Federal authorities charged a California-licensed naturopathic doctor on July 14 with falsifying vaccination record cards to make it appear as if people had received the FDA-authorized Moderna vaccine.
Juli Mazi, 41, of Napa, was arrested and charged with wire fraud and making false statements related to health care matters, the Justice Department said on July 14. The prosecution is the first by the federal government against a person allegedly involved in faking COVID-19 vaccination records.
“This defendant allegedly defrauded and endangered the public by preying on fears and spreading misinformation about FDA-authorized vaccinations, while also peddling fake treatments that put people’s lives at risk. Even worse, the defendant allegedly created counterfeit COVID-19 vaccination cards and instructed her customers to falsely mark that they had received a vaccine, allowing them to circumvent efforts to contain the spread of the disease,” Deputy Attorney General Lisa Monaco said in a statement.
“The Department of Justice and its law enforcement partners are committed to protecting the American people from fraudsters during this national emergency.”
The investigation was initiated after the Department of Health and Human Services Office of Inspector General (HHS OIG) hotline received a complaint from a person who said his or her family members had bought Mazi’s COVID-19 immunization pellets. According to the tipster, Mazi had said the pellets contained the CCP (Chinese Communist Party) virus and would create an immune response. In addition to receiving the pellets, Mazi provided the complainant’s family with COVID-19 vaccination cards and instructed them to falsely mark the cards to say they received the Moderna vaccine when they ingested her immunization pellets.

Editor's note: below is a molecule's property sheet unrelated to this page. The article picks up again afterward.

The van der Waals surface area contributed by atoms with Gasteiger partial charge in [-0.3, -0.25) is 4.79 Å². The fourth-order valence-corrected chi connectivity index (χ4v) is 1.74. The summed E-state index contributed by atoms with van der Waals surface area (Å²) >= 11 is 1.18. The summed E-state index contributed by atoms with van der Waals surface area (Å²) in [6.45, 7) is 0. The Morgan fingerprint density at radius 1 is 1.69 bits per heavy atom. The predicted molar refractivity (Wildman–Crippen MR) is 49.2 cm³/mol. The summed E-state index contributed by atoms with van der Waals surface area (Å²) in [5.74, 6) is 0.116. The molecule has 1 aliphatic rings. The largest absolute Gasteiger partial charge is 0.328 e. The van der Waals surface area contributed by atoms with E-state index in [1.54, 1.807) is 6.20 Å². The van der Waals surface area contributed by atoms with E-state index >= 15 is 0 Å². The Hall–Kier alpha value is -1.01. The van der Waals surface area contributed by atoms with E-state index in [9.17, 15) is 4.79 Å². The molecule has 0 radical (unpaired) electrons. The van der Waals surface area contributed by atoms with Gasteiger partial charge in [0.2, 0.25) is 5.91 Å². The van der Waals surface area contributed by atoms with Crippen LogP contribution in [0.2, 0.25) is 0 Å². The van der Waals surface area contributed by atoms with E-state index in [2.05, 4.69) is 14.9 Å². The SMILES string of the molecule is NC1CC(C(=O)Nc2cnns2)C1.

The CCP virus is the pathogen that causes COVID-19.
“Steering through the challenges presented by COVID-19 requires trust and reliance on our medical professionals to provide sage information and guidance,” Acting U.S. Attorney Stephanie Hinds for the Northern District of California said. “According to the complaint, instead of disseminating valid remedies and information, Juli Mazi profited from unlawfully peddling unapproved remedies, stirring up false fears, and generating fake proof of vaccinations.”
According to court documents, Mazi also offered homeoprophylaxis immunizations for childhood illnesses and falsely claimed they would satisfy school vaccination requirements. She also allegedly falsified vaccination cards that parents submitted to schools.
“This doctor violated the all-important trust the public extends to healthcare professionals—at a time when integrity is needed the most,” HHS OIG Special Agent in Charge Steven Ryan said.
The Epoch Times sent a request for comment to Mazi’s office.